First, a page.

- 2. Amarenco P, Labreuche J, Lavallee P, Touboul PJ (2004) Statins in stroke prevention and carotid atherosclerosis: systematic review and up-to-date meta-analysis. Stroke 35: 2902–2909. pmid:15514180
- 3. Hebert PR, Gaziano JM, Chan KS, Hennekens CH (1997) Cholesterol lowering with statin drugs, risk of stroke, and total mortality. An overview of randomized trials. JAMA 278: 313–321. pmid:9228438
- 4. Carlberg M, Dricu A, Blegen H, Wang M, Hjertman M, Zickert P, et al. (1996) Mevalonic acid is limiting for N-linked glycosylation and translocation of the insulin-like growth factor-1 receptor to the cell surface. Evidence for a new link between 3-hydroxy-3-methylglutaryl-coenzyme a reductase and cell growth. J Biol Chem 271: 17453–17462. pmid:8663239
- 5. Keyomarsi K, Sandoval L, Band V, Pardee AB (1991) Synchronization of tumor and normal cells from G1 to multiple cell cycles by lovastatin. Cancer Res 51: 3602–3609. pmid:1711413
- 6. Yu X, Pan Y, Ma H, Li W (2013) Simvastatin inhibits proliferation and induces apoptosis in human lung cancer cells. Oncol Res 20: 351–357. pmid:23924855
- 7. Wong WW, Dimitroulakos J, Minden MD, Penn LZ (2002) HMG-CoA reductase inhibitors and the malignant cell: the statin family of drugs as triggers of tumor-specific apoptosis. Leukemia 16: 508–519. pmid:11960327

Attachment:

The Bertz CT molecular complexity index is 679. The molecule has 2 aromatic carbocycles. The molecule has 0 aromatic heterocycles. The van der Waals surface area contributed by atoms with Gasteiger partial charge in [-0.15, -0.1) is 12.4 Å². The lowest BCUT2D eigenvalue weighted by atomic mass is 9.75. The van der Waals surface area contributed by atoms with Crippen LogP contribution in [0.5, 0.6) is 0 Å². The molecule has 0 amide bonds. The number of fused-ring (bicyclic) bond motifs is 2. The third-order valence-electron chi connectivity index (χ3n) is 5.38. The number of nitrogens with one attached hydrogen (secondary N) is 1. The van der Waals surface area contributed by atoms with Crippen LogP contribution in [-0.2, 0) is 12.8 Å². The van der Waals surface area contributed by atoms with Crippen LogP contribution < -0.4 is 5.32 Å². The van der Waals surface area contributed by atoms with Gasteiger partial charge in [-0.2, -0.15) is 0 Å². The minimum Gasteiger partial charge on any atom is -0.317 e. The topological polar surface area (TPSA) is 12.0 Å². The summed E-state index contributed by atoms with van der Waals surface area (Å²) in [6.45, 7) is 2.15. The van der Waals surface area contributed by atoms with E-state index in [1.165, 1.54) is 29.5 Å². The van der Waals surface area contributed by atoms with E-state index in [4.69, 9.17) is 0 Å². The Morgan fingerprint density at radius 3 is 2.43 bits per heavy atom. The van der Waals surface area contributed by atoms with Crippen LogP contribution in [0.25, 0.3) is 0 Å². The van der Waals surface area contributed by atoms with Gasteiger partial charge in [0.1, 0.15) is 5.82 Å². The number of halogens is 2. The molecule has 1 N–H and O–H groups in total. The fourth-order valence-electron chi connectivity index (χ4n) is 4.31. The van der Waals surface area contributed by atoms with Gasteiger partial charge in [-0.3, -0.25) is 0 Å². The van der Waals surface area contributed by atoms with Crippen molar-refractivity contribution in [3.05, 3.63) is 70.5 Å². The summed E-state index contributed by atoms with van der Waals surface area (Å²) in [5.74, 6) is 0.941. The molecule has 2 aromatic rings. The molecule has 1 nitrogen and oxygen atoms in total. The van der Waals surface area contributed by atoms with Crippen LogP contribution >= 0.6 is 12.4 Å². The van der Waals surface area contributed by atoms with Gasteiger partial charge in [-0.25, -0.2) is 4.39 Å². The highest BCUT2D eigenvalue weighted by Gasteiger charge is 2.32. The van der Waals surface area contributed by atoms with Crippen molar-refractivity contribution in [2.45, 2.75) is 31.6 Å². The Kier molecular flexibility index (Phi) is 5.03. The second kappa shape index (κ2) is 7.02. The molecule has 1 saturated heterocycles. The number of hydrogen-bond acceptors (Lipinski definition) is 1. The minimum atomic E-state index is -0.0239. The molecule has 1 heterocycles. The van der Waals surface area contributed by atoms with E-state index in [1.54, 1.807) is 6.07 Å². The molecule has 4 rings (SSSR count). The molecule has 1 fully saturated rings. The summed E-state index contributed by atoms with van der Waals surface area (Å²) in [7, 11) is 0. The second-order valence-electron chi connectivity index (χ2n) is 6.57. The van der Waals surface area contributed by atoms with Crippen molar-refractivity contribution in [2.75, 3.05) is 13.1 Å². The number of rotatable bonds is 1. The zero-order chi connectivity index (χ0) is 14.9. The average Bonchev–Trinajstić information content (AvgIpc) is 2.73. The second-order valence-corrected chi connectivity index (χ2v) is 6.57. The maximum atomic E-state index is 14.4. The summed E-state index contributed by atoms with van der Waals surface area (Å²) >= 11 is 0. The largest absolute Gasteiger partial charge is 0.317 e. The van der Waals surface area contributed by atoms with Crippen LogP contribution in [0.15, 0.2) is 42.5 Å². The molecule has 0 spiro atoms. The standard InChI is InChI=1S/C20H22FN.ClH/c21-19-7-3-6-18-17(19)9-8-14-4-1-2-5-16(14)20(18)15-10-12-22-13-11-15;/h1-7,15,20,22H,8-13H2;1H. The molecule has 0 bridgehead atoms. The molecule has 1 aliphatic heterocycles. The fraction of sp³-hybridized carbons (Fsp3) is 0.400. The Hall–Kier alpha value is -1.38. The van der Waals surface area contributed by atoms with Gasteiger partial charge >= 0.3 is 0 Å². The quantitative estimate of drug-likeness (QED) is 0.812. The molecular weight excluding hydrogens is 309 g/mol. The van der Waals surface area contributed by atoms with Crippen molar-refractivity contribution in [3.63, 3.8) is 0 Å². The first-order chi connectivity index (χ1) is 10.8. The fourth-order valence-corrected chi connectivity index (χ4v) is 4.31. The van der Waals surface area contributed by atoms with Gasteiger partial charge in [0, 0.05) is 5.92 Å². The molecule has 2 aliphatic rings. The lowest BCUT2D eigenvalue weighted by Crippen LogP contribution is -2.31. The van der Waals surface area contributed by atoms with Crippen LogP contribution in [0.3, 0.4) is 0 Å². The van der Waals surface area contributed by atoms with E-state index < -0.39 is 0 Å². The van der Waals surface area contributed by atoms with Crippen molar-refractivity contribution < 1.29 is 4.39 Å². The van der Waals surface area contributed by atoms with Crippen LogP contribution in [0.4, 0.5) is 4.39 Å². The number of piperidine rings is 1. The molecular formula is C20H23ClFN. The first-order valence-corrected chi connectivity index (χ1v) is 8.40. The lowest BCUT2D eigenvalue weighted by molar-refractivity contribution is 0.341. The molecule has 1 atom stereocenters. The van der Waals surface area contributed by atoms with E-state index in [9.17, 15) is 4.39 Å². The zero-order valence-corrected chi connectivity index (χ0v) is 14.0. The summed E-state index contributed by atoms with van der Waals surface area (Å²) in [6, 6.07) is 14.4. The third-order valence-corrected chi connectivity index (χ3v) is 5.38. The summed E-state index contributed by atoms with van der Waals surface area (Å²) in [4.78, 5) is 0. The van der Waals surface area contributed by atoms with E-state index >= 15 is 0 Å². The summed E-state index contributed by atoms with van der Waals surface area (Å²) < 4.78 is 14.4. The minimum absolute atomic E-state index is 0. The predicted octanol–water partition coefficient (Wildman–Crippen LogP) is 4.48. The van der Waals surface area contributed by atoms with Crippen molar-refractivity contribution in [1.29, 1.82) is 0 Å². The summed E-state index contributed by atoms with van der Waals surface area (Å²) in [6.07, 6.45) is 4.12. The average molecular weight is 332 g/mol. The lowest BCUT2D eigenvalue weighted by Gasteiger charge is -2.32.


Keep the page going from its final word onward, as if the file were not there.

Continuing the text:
- 8. Dimitroulakos J, Marhin WH, Tokunaga J, Irish J, Gullane P, Penn LZ, et al. (2002) Microarray and biochemical analysis of lovastatin-induced apoptosis of squamous cell carcinomas. Neoplasia 4: 337–346. pmid:12082550
- 9. Schointuch MN, Gilliam TP, Stine JE, Han X, Zhou C, Gehrig PA, et al. (2014) Simvastatin, an HMG-CoA reductase inhibitor, exhibits anti-metastatic and anti-tumorigenic effects in endometrial cancer. Gynecol Oncol 134: 346–355. pmid:24880141
- 10. Liu H, Wang Z, Li Y, Li W, Chen Y (2013) Simvastatin prevents proliferation and bone metastases of lung adenocarcinoma in vitro and in vivo. Neoplasma 60: 240–246. pmid:23373992
- 11. Islam M, Sharma S, Kumar B, Teknos TN (2013) Atorvastatin inhibits RhoC function and limits head and neck cancer metastasis. Oral Oncol 49: 778–786. pmid:23648017
- 12. Vinogradova Y, Coupland C, Hippisley-Cox J (2011) Exposure to statins and risk of common cancers: a series of nested case-control studies. BMC Cancer 11: 409. pmid:21943022
- 13. Haukka J, Sankila R, Klaukka T, Lonnqvist J, Niskanen L, Tanskanen A, et al. (2010) Incidence of cancer and statin usage—record linkage study. Int J Cancer 126: 279–284. pmid:19739258